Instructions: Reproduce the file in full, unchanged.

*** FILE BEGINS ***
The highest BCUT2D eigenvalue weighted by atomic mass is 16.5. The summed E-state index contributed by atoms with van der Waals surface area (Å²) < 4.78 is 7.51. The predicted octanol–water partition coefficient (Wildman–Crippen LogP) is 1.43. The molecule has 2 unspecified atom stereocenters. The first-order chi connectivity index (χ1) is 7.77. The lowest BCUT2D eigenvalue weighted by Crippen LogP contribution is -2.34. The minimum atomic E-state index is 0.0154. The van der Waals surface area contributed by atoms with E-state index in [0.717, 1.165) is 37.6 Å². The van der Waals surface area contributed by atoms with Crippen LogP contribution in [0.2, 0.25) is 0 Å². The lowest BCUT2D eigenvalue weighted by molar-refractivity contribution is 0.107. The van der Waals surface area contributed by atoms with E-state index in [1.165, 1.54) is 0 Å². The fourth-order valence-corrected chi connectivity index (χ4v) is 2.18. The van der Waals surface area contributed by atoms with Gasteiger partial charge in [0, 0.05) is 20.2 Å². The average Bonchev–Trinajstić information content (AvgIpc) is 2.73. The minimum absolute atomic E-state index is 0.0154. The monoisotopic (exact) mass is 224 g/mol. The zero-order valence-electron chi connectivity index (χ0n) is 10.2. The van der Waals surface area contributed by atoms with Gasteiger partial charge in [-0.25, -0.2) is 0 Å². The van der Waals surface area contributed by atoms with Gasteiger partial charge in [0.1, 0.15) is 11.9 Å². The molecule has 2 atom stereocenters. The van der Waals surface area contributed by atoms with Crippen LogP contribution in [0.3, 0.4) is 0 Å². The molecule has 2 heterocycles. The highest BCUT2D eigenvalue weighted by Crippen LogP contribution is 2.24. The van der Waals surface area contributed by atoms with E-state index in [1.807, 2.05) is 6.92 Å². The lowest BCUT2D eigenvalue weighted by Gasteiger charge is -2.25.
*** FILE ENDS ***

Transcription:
The highest BCUT2D eigenvalue weighted by atomic mass is 16.5. The summed E-state index contributed by atoms with van der Waals surface area (Å²) < 4.78 is 7.51. The predicted octanol–water partition coefficient (Wildman–Crippen LogP) is 1.43. The molecule has 2 unspecified atom stereocenters. The first-order chi connectivity index (χ1) is 7.77. The lowest BCUT2D eigenvalue weighted by Crippen LogP contribution is -2.34. The minimum atomic E-state index is 0.0154. The van der Waals surface area contributed by atoms with E-state index in [0.717, 1.165) is 37.6 Å². The van der Waals surface area contributed by atoms with Crippen LogP contribution in [0.2, 0.25) is 0 Å². The lowest BCUT2D eigenvalue weighted by molar-refractivity contribution is 0.107. The van der Waals surface area contributed by atoms with E-state index in [1.165, 1.54) is 0 Å². The fourth-order valence-corrected chi connectivity index (χ4v) is 2.18. The van der Waals surface area contributed by atoms with Gasteiger partial charge in [0, 0.05) is 20.2 Å². The average Bonchev–Trinajstić information content (AvgIpc) is 2.73. The minimum absolute atomic E-state index is 0.0154. The monoisotopic (exact) mass is 224 g/mol. The zero-order valence-electron chi connectivity index (χ0n) is 10.2. The van der Waals surface area contributed by atoms with Gasteiger partial charge in [-0.25, -0.2) is 0 Å². The van der Waals surface area contributed by atoms with Gasteiger partial charge in [0.1, 0.15) is 11.9 Å². The molecule has 2 atom stereocenters. The van der Waals surface area contributed by atoms with Crippen LogP contribution in [0.3, 0.4) is 0 Å². The molecule has 2 heterocycles. The highest BCUT2D eigenvalue weighted by Crippen LogP contribution is 2.24. The van der Waals surface area contributed by atoms with E-state index in [1.807, 2.05) is 6.92 Å². The lowest BCUT2D eigenvalue weighted by Gasteiger charge is -2.25.